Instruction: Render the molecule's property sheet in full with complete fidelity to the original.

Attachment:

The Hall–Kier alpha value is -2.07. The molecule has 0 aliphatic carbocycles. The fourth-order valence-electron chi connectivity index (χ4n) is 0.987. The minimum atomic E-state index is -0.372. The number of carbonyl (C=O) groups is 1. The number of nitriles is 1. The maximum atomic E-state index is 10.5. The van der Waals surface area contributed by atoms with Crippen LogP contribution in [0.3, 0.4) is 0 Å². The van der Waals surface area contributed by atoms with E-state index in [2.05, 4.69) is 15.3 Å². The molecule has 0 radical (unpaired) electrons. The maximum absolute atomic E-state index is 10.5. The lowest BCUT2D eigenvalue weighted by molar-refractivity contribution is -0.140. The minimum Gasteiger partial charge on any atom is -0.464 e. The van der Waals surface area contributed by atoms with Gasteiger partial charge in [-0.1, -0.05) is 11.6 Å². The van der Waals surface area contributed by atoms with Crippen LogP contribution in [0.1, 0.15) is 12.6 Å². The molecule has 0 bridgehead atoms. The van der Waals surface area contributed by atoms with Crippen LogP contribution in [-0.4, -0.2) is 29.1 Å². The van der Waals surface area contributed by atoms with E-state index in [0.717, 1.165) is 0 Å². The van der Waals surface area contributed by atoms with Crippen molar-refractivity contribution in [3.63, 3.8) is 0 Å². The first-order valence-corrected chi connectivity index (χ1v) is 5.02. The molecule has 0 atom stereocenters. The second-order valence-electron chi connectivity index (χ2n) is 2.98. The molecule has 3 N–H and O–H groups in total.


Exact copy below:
The Hall–Kier alpha value is -2.07. The molecule has 0 aliphatic carbocycles. The fourth-order valence-electron chi connectivity index (χ4n) is 0.987. The minimum atomic E-state index is -0.372. The number of carbonyl (C=O) groups is 1. The number of nitriles is 1. The maximum atomic E-state index is 10.5. The van der Waals surface area contributed by atoms with Crippen LogP contribution in [0.3, 0.4) is 0 Å². The van der Waals surface area contributed by atoms with E-state index in [2.05, 4.69) is 15.3 Å². The molecule has 0 radical (unpaired) electrons. The maximum absolute atomic E-state index is 10.5. The lowest BCUT2D eigenvalue weighted by molar-refractivity contribution is -0.140. The minimum Gasteiger partial charge on any atom is -0.464 e. The van der Waals surface area contributed by atoms with Gasteiger partial charge in [-0.1, -0.05) is 11.6 Å². The van der Waals surface area contributed by atoms with Crippen LogP contribution in [0.1, 0.15) is 12.6 Å². The molecule has 0 bridgehead atoms. The van der Waals surface area contributed by atoms with Crippen LogP contribution in [-0.4, -0.2) is 29.1 Å². The van der Waals surface area contributed by atoms with E-state index in [0.717, 1.165) is 0 Å². The van der Waals surface area contributed by atoms with Crippen molar-refractivity contribution in [3.63, 3.8) is 0 Å². The first-order valence-corrected chi connectivity index (χ1v) is 5.02. The molecule has 0 atom stereocenters. The second-order valence-electron chi connectivity index (χ2n) is 2.98. The molecule has 3 N–H and O–H groups in total.